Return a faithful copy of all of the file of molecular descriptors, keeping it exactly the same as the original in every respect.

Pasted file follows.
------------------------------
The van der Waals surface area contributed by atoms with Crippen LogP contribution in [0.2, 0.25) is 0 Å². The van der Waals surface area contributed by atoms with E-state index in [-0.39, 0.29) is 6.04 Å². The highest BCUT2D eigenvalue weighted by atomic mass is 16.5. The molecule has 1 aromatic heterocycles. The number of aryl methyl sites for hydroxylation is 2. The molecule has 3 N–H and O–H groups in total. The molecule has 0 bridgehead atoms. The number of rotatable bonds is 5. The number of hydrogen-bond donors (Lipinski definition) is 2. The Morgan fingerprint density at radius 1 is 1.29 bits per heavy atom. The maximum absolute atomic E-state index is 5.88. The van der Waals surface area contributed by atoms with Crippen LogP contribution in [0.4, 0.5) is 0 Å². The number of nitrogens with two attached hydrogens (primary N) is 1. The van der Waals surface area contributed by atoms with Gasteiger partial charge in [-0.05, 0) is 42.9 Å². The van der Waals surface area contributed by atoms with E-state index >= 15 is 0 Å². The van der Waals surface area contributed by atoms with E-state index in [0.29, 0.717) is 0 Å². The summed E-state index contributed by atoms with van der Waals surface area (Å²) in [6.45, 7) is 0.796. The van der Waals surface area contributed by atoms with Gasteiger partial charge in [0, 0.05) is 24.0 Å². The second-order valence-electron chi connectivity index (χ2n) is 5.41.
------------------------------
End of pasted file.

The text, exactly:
The van der Waals surface area contributed by atoms with Crippen LogP contribution in [0.2, 0.25) is 0 Å². The van der Waals surface area contributed by atoms with E-state index in [-0.39, 0.29) is 6.04 Å². The highest BCUT2D eigenvalue weighted by atomic mass is 16.5. The molecule has 1 aromatic heterocycles. The number of aryl methyl sites for hydroxylation is 2. The molecule has 3 N–H and O–H groups in total. The molecule has 0 bridgehead atoms. The number of rotatable bonds is 5. The number of hydrogen-bond donors (Lipinski definition) is 2. The Morgan fingerprint density at radius 1 is 1.29 bits per heavy atom. The maximum absolute atomic E-state index is 5.88. The van der Waals surface area contributed by atoms with Crippen LogP contribution in [0.4, 0.5) is 0 Å². The number of nitrogens with two attached hydrogens (primary N) is 1. The van der Waals surface area contributed by atoms with Gasteiger partial charge in [-0.05, 0) is 42.9 Å². The van der Waals surface area contributed by atoms with E-state index >= 15 is 0 Å². The van der Waals surface area contributed by atoms with E-state index in [0.29, 0.717) is 0 Å². The summed E-state index contributed by atoms with van der Waals surface area (Å²) in [6.45, 7) is 0.796. The van der Waals surface area contributed by atoms with Gasteiger partial charge in [0, 0.05) is 24.0 Å². The second-order valence-electron chi connectivity index (χ2n) is 5.41.